• Evan Dunlap of Orlando Pinstriped Post:The 24-point comeback is really something else, isn’t it? To pull that off, on the road, against a team of Miami’s caliber? Appreciate it, sure, but don’t lose sight of the fact that the Magic could have had a less exciting, but probably more meaningful, win had they not trailed by such a big margin in the first place. That entails taking better care of the ball, rotating on defense, and (obviously) making shots. Every game is but one of 82 in theory, but in practice–in the narrative terms in which we define our world–games like tonight’s mean more. So it’s worth noting that in the fourth quarter, with his team needing anything he could provide in order to prevent a near-historic collapse, James took just two shots in 9 minutes, missing them both and going scoreless. Howard scored just 4 points (on 4-of-4 free-throw shooting, without any shot attempts from the field), but blocked three shots and pulled in 10 rebounds. Again, that’s three blocks and 10 rebounds in one period of play for Howard.”
  • Ira Winderman of the Sun-Sentinel: “This could have, and perhaps should have, been a night when Erik Spoelstra rested his starters in advance of Friday’s road game against the San Antonio Spurs. When the Miami Heat moved to a 24-point lead early in the third quarter, amid a run of nine consecutive conversions from the field from forward LeBron James, it sure appeared headed that way. Instead, against an opponent capable of making 3-pointers, the Heat not only had to fight to the finish but wound up flailing to the finish of what turned into a disturbing and disheartening 99-96 loss Thursday night to the Orlando Magic at AmericanAirlines Arena, the Heat’s fourth loss in their last eight games. [...] What was a 73-49 Heat lead with 8:47 to play in the third quarter turned into an 82-82 tie with 8:41 to play on a Gilbert Arenas 3-pointer. The Magic completed the comeback on a Ryan Anderson layup with 7:38 to play, for an 84-82 lead, with an Arenas 3-pointer putting Orlando up 87-82 with 7:01 to play, with a cascade of boos following as Spoelstra called time out.”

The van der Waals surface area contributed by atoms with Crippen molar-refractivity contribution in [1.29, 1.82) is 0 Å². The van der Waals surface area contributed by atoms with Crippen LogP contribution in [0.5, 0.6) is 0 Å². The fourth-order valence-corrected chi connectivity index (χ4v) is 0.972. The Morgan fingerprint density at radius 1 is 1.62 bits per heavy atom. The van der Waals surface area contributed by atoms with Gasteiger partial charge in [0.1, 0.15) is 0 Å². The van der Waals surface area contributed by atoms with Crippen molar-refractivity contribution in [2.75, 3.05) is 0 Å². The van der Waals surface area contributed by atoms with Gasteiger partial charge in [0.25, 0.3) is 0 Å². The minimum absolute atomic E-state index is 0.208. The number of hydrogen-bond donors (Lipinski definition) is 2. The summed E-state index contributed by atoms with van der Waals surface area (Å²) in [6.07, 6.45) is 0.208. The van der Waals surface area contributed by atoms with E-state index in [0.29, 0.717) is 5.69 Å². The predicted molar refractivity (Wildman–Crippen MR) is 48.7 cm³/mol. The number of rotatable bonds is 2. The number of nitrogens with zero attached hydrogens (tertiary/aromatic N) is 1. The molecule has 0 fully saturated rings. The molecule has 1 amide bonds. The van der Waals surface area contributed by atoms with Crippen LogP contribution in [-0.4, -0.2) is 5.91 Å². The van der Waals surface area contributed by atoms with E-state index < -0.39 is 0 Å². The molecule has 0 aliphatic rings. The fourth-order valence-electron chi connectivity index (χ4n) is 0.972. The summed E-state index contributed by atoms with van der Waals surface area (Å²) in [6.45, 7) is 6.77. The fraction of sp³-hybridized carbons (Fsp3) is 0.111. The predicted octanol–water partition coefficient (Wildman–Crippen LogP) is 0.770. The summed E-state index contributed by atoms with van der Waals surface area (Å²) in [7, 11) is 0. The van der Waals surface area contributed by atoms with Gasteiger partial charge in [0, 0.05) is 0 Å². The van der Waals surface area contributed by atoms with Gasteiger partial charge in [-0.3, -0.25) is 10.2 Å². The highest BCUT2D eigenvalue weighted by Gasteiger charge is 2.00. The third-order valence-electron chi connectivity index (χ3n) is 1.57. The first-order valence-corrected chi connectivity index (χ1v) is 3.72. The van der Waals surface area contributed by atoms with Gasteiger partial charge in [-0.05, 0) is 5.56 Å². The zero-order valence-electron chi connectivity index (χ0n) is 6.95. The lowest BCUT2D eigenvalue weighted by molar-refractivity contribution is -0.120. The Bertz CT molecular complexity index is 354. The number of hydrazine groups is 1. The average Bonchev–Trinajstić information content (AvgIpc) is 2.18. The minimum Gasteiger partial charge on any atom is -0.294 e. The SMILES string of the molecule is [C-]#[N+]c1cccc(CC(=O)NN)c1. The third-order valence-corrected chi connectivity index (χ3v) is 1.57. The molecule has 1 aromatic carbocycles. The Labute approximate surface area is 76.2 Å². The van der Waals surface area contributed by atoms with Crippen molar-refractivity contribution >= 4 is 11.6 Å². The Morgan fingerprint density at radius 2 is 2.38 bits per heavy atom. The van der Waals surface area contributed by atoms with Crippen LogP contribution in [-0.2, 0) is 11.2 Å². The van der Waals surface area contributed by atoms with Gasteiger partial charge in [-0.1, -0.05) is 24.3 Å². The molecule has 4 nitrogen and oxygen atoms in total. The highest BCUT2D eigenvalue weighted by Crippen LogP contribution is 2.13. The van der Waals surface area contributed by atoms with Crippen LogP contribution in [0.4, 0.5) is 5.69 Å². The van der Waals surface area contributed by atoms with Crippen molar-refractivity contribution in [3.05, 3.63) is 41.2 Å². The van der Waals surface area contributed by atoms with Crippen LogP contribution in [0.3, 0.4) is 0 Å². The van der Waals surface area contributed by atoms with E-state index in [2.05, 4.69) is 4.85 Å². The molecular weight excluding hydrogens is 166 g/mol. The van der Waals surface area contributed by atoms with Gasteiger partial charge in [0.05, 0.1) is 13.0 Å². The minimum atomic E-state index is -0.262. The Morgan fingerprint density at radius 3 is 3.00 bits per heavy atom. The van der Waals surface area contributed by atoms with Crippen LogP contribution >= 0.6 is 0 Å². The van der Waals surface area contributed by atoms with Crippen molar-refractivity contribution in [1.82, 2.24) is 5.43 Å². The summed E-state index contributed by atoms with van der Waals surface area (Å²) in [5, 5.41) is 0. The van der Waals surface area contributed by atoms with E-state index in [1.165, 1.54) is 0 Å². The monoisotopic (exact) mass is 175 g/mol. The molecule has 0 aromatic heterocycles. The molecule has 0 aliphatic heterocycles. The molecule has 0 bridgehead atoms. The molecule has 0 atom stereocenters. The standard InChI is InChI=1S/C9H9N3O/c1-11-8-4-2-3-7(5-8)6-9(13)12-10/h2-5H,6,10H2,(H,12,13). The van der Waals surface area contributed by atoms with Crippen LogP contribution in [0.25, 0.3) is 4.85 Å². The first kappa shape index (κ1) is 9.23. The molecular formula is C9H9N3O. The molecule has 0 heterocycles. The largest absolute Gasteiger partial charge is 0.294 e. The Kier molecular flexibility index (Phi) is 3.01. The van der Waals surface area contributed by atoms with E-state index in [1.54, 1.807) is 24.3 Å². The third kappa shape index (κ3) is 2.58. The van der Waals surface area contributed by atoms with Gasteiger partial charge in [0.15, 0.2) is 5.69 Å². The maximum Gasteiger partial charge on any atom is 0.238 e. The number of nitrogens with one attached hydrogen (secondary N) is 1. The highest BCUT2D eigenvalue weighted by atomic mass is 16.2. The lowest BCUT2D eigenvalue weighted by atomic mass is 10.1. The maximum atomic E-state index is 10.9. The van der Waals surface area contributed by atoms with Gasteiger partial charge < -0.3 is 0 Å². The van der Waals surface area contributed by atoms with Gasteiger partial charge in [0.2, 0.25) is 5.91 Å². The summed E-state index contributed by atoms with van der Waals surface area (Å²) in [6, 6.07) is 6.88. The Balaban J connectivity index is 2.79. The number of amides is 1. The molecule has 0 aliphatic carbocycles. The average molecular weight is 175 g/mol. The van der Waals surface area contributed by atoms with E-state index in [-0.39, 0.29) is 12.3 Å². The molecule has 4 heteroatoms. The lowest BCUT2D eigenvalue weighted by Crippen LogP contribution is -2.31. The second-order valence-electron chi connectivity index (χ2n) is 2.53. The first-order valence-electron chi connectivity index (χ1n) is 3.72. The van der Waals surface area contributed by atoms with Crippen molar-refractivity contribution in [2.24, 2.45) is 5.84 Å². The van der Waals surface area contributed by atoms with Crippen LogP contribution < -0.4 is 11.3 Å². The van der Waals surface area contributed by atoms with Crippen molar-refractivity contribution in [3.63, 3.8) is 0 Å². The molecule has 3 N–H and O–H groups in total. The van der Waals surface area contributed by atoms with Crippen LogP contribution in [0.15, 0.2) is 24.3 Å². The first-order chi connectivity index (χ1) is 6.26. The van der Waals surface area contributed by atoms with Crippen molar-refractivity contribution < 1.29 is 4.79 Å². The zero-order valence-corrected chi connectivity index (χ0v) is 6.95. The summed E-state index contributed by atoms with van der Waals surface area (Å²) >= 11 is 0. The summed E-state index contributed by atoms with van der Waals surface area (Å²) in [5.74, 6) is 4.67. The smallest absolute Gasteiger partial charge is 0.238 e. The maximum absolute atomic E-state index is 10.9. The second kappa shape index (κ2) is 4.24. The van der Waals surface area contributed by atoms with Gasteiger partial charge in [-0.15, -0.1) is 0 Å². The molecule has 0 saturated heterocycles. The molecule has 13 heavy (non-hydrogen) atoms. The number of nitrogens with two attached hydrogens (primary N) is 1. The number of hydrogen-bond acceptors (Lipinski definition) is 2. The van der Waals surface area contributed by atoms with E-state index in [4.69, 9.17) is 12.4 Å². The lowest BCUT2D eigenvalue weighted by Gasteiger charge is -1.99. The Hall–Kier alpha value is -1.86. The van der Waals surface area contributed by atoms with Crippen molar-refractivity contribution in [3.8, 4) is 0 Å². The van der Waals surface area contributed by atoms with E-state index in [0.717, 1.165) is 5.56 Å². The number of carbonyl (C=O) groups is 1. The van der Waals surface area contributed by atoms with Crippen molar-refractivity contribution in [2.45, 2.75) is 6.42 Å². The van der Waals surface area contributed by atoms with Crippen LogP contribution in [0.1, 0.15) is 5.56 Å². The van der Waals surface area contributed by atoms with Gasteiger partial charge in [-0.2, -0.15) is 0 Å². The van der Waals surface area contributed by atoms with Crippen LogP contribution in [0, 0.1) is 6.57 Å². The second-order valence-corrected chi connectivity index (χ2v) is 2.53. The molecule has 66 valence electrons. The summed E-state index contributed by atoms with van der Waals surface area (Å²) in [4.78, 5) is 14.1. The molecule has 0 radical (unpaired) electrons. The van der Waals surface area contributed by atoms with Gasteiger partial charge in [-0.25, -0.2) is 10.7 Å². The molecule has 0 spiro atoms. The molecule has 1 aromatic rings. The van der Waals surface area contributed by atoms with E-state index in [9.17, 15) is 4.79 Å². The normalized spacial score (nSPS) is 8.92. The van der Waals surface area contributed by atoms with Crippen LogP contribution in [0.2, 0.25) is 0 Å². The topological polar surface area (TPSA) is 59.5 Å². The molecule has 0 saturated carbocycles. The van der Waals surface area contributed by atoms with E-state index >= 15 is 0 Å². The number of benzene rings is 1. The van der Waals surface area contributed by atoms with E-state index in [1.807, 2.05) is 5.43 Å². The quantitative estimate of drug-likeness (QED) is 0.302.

• Dave Hyde of the Sun-Sentinel: “Well, Mike Bibby is officially a member of the Heat now. He got the big standing ovation upon first entering. He got the kind of open 3-point shot the Heat supporting cast often gets. Bibby then got a first-hand look at what’s wrong in the Heat’s 99-96 loss to Orlando. The Heat blew a 24-point lead. They were outscored by, take your pick, 18-0 or 40-9 by the Magic. Dwyane Wade missed all six of his shots in the second half. LeBron James didn’t score in the fourth quarter. The Heat missed seven of eight from the free-throw line at one point. And we haven’t even got to the radioactively bad part yet. That was the final play. That was the one that could have saved the night. Instead, it piled on the tough questions. Now, granted, the Heat needed a 3-point shot on that play. That made it easier for Orlando to defend. But down three points with 9.6 seconds left in the NBA represents a decent chance.”